Attorney General Jeff Sessions is reversing an Obama administration practice that encouraged and sometimes required banks and other companies to donate large amounts of money to outside groups as part of settlement agreements with the federal government.
In the Obama administration, the Justice Department negotiated settlements, especially with large banks in connection with the residential mortgage-backed securities crisis, that required the settling parties to pay funds to third-party community organizations, such as the National Council of La Raza, Habitat for Humanity and the National Urban League.
“These third-party organizations were neither victims nor parties to the lawsuits,” Sessions said in a memo sent Wednesday to senior Justice Department officials and U.S. attorney’s offices. Sessions said that, effective immediately, settlement payments to nongovernmental third parties, such as advocacy or housing groups, are prohibited.
“When the federal government settles a case against a corporate wrongdoer, any settlement funds should go first to the victims and then to the American people — not to bankroll third-party special interest groups or the political friends of whoever is in power,” Sessions said in a statement.
“Unfortunately, in recent years, the Department of Justice has sometimes required or encouraged defendants to make these payments to third parties as a condition of settlement,” Sessions said. “With this directive, we are ending this practice and ensuring that settlement funds are only used to compensate victims, redress harm and punish and deter unlawful conduct.”
The Obama administration’s third-party settlement practice had been criticized by Republican commentators and lawmakers, who have referred to it as a “slush fund.” In January, House Judiciary Committee Chairman Bob Goodlatte (R-Va.) introduced legislation to prohibit the Justice Department and other federal agencies from requiring defendants to donate money to third-party groups as part of a settlement.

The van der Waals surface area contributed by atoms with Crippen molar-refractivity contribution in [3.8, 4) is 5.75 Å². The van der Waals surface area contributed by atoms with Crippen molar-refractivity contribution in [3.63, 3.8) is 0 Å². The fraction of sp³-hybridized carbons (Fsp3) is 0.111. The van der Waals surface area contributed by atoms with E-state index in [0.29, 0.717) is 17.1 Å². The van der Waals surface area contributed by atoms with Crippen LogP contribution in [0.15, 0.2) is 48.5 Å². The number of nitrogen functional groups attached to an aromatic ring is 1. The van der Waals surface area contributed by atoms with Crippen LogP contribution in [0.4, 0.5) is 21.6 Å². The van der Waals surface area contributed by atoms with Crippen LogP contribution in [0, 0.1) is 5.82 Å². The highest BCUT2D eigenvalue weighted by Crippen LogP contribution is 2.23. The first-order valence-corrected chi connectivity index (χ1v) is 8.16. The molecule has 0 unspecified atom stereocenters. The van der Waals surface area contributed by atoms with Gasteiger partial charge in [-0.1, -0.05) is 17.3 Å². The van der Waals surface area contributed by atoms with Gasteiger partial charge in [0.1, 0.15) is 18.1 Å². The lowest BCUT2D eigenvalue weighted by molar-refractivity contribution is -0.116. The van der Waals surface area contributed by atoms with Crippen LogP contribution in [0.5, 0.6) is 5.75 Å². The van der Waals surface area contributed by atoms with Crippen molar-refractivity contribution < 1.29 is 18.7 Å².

In 2013, the Department of Justice reached settlements with several banks, ranging from $7 billion (Citigroup) to $16.65 billion (Bank of America) related to the selling of residential mortgage-backed securities. As part of those settlements, the department required banks to pay approximately $3 billion to third-party groups, such as NeighborWorks and state legal aid organizations, according to Justice officials.
In 2015, the Justice Department settled claims with JPMorgan Chase related to robo-signing practices and required JPMorgan to pay $7.5 million to the American Bankruptcy Institute’s endowment for financial education, Justice officials said.
And in 2016, as part of a civil settlement, the Justice Department required Volkswagen to invest $2 billion to fund zero-emission technology and infrastructure and to promote zero-emission vehicles — funding that would not be allowed under the new policy.
Under Sessions’s policy, settlement funds will go to the U.S. Treasury. An exception to the policy are payments that directly remedy the harm addressed in the settlement, including harm to the environment or from official corruption, according to the memo. The policy also does not apply to payments for legal or other professional services in connection with the case and to payments that provide restitution to a victim.